Welcome Englands Glory City of London East London The Victorians About Me Sitemap

Photo albums


Share on Facebook Share on Twitter Share on Delicious Share on Google Bookmarks Share on Newsvine Share on Reddit Share on Stumble Upon Share on Tumblr Share on Digg

Tower Hamlets

©Barry Carter 2002 - 2021


The London Borough of Tower Hamlets

1950's Life (1) Manor Park

Contact Me

Flickr photos

Site updates

Tower Hamlets - A very brief history

The London Borough of Tower Hamlets as it is known today came into being in 1965. It covers a very large part of East London as a result of merging three smaller Metropolitan Boroughs of Bethnal Green, Poplar, and Stepney into one larger unit.
It lies on the North side of the River Thames and incorporates the redeveloped financial district known as Docklands.
There have been people living in the area for centuries; long before the Romans came and founded the City of London, which is just a short distance away. It is not known for sure whether this was a permanent stone age settlement or not. The soil though, would have been ideal for farming and so makes it more than likely that they were actually the first local residents.
Today’s population is mainly Muslim, having the highest Islamic percentage than anywhere else in Britain. It has around 50 Mosques and Islamic centres including The East London Mosque, in Whitechapel, the largest in Britain.

There is, obviously, no written history for this period in time and very little archaeological evidence has survived or been found. It is, according to Kevin Kerrigan in his ‘History of Tower Hamlets’, a fact that around 200 years prior to the Roman invasion of 43 AD the area was part of the territory captured by the Belgic tribes. They had invaded in the second century BC.
When the Romans came they chased these tribes to their capital town of Catuvellauni (now Colchester) where they defeated them. The town later became a colony for veteran Roman legionnaires who stayed here.

Before the Romans

Hamlets near the Tower of London

Christianity slowly became the dominant religion over the years and the church started to become rich as well as powerful. As the wealth of the church grew so did the areas of land in it’s possession. The manor that included present day Tower Hamlets and Hackney came under possession of the church in the form of the Bishops of London.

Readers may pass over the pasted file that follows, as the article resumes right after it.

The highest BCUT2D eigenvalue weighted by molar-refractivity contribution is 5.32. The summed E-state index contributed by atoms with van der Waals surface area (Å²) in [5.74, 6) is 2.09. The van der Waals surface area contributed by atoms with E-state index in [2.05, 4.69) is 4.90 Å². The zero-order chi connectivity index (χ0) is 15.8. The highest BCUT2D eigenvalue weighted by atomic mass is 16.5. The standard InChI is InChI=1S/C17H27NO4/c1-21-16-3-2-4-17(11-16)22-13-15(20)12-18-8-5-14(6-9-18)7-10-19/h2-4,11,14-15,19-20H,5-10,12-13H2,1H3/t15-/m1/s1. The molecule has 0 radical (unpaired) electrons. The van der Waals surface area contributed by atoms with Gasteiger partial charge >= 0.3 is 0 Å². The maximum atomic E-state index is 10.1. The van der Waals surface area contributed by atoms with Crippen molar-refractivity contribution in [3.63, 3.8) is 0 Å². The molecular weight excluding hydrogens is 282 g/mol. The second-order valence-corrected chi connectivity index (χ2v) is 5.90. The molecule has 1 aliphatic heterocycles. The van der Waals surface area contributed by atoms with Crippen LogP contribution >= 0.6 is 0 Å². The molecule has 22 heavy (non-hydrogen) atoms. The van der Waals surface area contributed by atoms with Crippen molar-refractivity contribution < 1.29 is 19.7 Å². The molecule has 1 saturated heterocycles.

In 1078 William the Conqueror started the beginnings of the Tower of London with the construction of the White Tower to keep an eye on the City. In later years it was the settlements, or hamlets around the Tower that provided the soldiers to man the fortress. These ‘Tower Hamlets’ covered the area of today’s borough and a part of Hackney.

Tower Hamlets lies east of the adjoining City of London and north of the Thames in East London. Hackney lies to the north and the River Lea acts as the border with Newham, another borough made up of combined smaller boroughs. The Isle of Dogs is formed from the entrances to long gone docks and the large meander of the Thames.
The borough had a population of 304,900 in June 2016. The population has doubled in the past 30 years and is predicted to rise to 364,500 by 2026.
A study made in 2017 by Trust for London and New Policy Institute showed that Tower Hamlets has the highest rate of poverty, child poverty, unemployment, and pay inequality of any London borough. I look around and see the youngsters and women driving cars, wearing top of the range trainers and using smart phones while pushing a pram that costs hundreds of pounds and wonder how this can be true. But they are the experts, so it must be.

The population explosion

Decorative wall art prints

Related links

Other links